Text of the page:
LEARN MORE ABOUT MARY POPPINS JR.
Bert, a man of many trades, introduces the audience to the unhappy Banks family: father George, mother Winifred, and children Jane and Michael (Prologue). The family, the housekeeper Mrs. Brill, and the houseboy Robertson Ay, are shocked when Katie Nanna quits and storms out in frustration. George muses about what he expects from the household — the nanny, in particular (“Cherry Tree Lane – Part 1”). Though Jane and Michael insist upon their own requirements for their caregiver (“The Perfect Nanny”), George dismisses their requests (“Cherry Tree Lane – Part 2”).
As if summoned, Mary Poppins appears, offering her services as a nanny. She fits the children’s requirements exactly (“Practically Perfect / Practically Perfect – Playoff”). She then takes the children to the park, where they meet Bert, who describes how wonderful everyday life can be when spending time with Mary (“Jolly Holiday”). At first, the children are not convinced, but when Mary Poppins brings to life a park statue named Neleus, Jane and Michael are in awe of her. The children return home and gush to their father about the nanny, but George is preoccupied (“Winds Do Change”).
A few weeks later, the household is preparing for Winifred’s party, and Jane and Michael make a mess of the house. Despite Mary’s magic (“A Spoonful of Sugar”), the party is ruined when no one attends (“Spoonful – Playoff”). Later, Mary takes the children on a visit to George’s workplace, the bank (“Precision and Order – Part 1”). While Clerks are bustling about and clients are trying to convince George to grant them loans, the children burst into the bank (“Precision and Order – Part 2”). After a thought-provoking conversation with his children, George turns down Von Hussler’s loan but agrees to give a loan to the kindly John Northbrook (“A Man Has Dreams”).
y’s magic (“A Spoonful of Sugar”), the party is ruined when no one attends (“Spoonful – Playoff”). Later, Mary takes the children on a visit to George’s workplace, the bank (“Precision and Order – Part 1”). While Clerks are bustling about and clients are trying to convince George to grant them loans, the children burst into the bank (“Precision and Order – Part 2”). After a thought-provoking conversation with his children, George turns down Von Hussler’s loan but agrees to give a loan to the kindly John Northbrook (“A Man Has Dreams”).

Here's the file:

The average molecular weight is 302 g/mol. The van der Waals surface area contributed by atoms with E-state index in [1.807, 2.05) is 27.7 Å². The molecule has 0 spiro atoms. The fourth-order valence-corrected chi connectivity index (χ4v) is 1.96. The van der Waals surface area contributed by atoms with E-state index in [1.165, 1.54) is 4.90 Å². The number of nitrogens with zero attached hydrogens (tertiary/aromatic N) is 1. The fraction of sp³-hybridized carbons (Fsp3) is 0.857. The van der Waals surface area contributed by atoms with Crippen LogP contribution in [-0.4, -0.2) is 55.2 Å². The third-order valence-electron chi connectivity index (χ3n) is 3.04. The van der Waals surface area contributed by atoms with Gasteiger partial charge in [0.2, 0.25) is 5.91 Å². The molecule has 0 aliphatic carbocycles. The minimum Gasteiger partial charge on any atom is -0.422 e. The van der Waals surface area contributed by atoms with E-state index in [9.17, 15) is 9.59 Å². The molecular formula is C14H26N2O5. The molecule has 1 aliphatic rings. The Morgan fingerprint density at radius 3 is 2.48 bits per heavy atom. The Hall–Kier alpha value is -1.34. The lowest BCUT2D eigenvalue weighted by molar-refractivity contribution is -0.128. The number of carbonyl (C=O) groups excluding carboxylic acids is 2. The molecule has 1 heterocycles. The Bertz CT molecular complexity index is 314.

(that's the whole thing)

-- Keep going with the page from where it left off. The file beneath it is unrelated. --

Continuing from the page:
As Mary and the children pass the cathedral, an old Bird Woman offers
to sell them seed to feed the birds. The children are at first disgusted by the woman, but Mary Poppins tells them to look beyond appearances (“Feed
the Birds”). Afterward, Mary whisks Jane and Michael off to Mrs. Corry’s Talking Shop, where the children are given a delightful vocabulary lesson (“Supercalifragilisticexpialidocious”). Later, Mary Poppins and the children return home to find George in a foul mood. He reveals to Winifred that after turning down Von Hussler, the client went to a rival bank that is now due to see great profit from the deal. The bank has suspended George without pay. (“Twists and Turns”). Upset about their father’s behavior, the children argue with Mary Poppins. Convinced they must learn their next lesson on their own, she puts them to bed and leaves behind a note before flying away over the rooftop (“Playing the Game / Chim Chim Cher-ee”)
Six weeks pass, and the household struggles without Mary Poppins. However, Winifred encourages everyone to tidy up the house for the arrival of a surprise guest (“Cherry Tree Lane – Reprise”). The guest turns out to be George’s former nanny, Miss Andrew, who immediately reveals herself to be a stern and cruel woman (“Brimstone and Treacle – Part 1”). Unhappy with their new nanny, the children run away and happen upon Bert in the park, who consoles them and produces a red kite, offering it to Michael. The kite ascends out of view, and when it’s reeled in, it brings Mary Poppins back with it (“Let’s Go Fly a Kite”).
Mary accompanies the children home and demands that Miss Andrew leave. Miss Andrew resists, but after receiving a spoonful of her own medicine from Mary Poppins, the woman flees, apparently sick (“Brimstone and Treacle – Part 2”). The family is relieved to have Mary Poppins back (“Practically Perfect – Reprise”). However, the children are still burdened by their father’s grim situation. They follow Mary Poppins to the roof, where Bert and his fellow Chimney Sweeps cheer them up with a lively tune (“Step in Time / Step in Time – Playoff”). Afterward, a Messenger brings news that the bank Chairman wants to speak to George that evening. Bert wishes George good luck (“A Spoonful of Sugar – Reprise”). After George leaves to speak to the Chairman, Mary Poppins instills confidence in the rest of the family (“Anything Can Happen – Part 1”).
At his meeting with the Chairman, George is informed that Von Hussler’s scheme has ruined the rival bank, while Northbrook has become very successful and is set to make George’s bank a fortune. George is ecstatic (“Give Us the Word”). With newly found confidence, Winifred bursts in ready to stand up for George. Upon learning the news, she helps negotiate a much higher salary for her husband. The family is thrilled by their change of fortune (“Anything Can Happen – Part 2”).
Back at the Banks home, Bert realizes that Mary Poppins will be leaving soon — the family no longer needs her help. He bids her farewell (“Goodbye Then, Mary”). Leaving behind only a locket, Mary Poppins disappears into the sky. However, she leaves the Banks family much happier than she found them, and they vow never to forget her (“Anything Can Happen – Finale”).